During an energy efficiency audit, a trained engineer conducts an analysis of your facility’s energy use and identifies opportunities for enhanced efficiency that are likely to save your organization money and improve your environmental performance.
Many utilities provide free energy efficiency audits for large commercial operations. Contact your energy provider to find out if they offer a free or subsidized energy audit or other low cost options for evaluating your facility’s energy use. Many utilities will also assist your organization in finding rebates, subsidies and other incentives for energy efficiency improvements.
Your organization may also want to consult an energy service company (ESCO), which can conduct an energy audit and finance and install energy efficiency improvements, sometimes in exchange for a share of the energy cost savings. For a directory of ESCOs, visit the National Association of Energy Service Companies database.
Energy audits save money
Reducing your energy consumption is smart business.
Through the installation of energy efficient LED lighting and electronically-commutated motors (ECMs) on refrigeration systems at stores and warehouses, Stop & Shop has saved $4 million in cost savings and utility rebates between 2008 and 2011. With the assistance of Bluestone Energy Services, these upgrades have saved over 46 million kWh in four years, with an average payback period of two years.
Between 1990 and 2008, IBM avoided 5,000,000 MWh of energy, yielding savings of over $340 million in direct energy expenses through energy conservation initiatives. IBM’s energy strategy now aims for even more reductions through efficiency and conservation, targeting a total reduction of 1.1 million MWh between 2009 and 2012. As of 2011, IBM has already made progress towards that goal, reducing electricity use by 523,000 MWh and saving an additional $50 million.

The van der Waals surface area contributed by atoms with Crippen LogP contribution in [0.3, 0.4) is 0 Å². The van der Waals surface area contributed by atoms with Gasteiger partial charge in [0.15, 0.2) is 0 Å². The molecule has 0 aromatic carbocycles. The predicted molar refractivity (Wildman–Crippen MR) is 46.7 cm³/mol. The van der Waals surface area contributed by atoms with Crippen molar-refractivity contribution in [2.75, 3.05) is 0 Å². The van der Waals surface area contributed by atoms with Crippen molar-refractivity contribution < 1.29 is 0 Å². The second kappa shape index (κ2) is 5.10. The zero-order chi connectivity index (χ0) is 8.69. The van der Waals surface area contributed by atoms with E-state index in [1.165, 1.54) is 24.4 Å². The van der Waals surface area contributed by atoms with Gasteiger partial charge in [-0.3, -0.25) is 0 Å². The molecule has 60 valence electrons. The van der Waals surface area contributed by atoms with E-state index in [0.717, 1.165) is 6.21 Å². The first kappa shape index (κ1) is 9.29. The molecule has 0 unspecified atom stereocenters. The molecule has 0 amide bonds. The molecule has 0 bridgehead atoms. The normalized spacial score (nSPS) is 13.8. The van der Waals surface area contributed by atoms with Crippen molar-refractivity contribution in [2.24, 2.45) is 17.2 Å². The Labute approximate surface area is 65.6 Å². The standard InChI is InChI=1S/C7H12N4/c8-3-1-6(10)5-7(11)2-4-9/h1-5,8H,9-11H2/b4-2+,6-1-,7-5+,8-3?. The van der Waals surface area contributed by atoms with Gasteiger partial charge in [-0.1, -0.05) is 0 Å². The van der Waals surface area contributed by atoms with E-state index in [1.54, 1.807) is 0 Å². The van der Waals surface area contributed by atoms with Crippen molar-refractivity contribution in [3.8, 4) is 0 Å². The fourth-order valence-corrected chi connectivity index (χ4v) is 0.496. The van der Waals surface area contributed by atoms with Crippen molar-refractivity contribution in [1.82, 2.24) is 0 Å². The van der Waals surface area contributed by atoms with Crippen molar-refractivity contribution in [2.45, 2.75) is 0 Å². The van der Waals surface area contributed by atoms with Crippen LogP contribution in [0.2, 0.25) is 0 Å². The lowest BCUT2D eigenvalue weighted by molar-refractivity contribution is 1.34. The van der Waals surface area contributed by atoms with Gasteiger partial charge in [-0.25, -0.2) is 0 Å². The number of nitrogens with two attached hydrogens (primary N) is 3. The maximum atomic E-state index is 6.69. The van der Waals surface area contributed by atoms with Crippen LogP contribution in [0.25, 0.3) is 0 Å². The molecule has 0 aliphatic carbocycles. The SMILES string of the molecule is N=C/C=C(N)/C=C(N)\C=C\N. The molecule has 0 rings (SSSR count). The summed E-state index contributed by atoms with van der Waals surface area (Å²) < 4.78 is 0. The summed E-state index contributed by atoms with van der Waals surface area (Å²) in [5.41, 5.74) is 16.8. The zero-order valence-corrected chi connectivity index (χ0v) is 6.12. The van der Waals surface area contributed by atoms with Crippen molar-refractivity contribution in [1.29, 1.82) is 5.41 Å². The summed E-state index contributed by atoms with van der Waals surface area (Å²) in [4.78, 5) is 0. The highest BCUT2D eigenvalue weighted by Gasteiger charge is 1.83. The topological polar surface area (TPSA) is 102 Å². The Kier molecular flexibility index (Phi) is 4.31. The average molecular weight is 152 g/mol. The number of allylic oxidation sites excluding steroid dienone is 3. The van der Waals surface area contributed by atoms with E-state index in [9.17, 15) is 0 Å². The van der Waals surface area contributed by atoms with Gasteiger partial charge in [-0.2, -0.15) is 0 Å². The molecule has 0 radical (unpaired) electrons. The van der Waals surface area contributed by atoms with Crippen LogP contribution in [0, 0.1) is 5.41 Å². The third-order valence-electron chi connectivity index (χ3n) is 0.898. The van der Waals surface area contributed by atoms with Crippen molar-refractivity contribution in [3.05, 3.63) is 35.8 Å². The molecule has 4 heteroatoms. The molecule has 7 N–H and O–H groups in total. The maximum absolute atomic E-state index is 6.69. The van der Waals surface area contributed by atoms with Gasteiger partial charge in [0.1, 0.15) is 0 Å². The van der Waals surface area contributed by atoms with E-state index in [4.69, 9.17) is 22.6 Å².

Between 2000 and 2006, with the assistance of Avista Advantage (now Ecova), an energy consulting company, Food Lion reduced energy consumption in its stores by 25%, even though its total number of stores increased. Through a variety of upgrades to lighting, HVAC, and refrigeration systems, the company has saved $105 million. Case Study
What is an energy efficiency audit?
An energy efficiency audit analyzes and evaluates your organization’s existing energy use with an eye towards financial savings. Individual audits can vary, but they are likely to cover the following items:
- Available incentives
- Equipment rebates
- Time-of-use discounts
- Tax rebates and credits
- Baseline energy use profile
- Building envelope improvements
- Heating, Ventilation, and Air-Conditioning (HVAC) systems
- Retrofit and replacement
- Improved schedules
- Improved placement of thermostats and air sensors
- Improved computer programs
- Installation of timers and automatic sensors
- Replacement of light fixtures and bulbs
- Improved scheduling
- Plumbing improvements
- Identification of leaks
- Improved pipe insulation
- Overall design of your organization’s energy management program
- Solar and wind power feasibility studies
Electric power plants are the country’s largest industrial source of the pollutants that cause global warming, acid rain, and mercury poisoning in lakes and rivers. By conducting an energy audit your organization can identify ways to reduce its consumption of fossil fuels and its emission of greenhouse gases, as well as other pollutants such as sulfur dioxide (causes acid rain), nitrous oxide (creates ground level ozone and causes respiratory disease), mercury (poisons streams and lakes and causes neurological damage), and fine particulate matter (causes respiratory disease).
Step by step example of auditing methodology
EPA – Greenhouse Gas Emissions Calculator
EPA – Greenhouse Gas Emissions
Environmental Benefits and Cost Savings Calculator for Purchasers
Energy Star Savings Calculators
Database of State Incentives for Renewables and Efficiency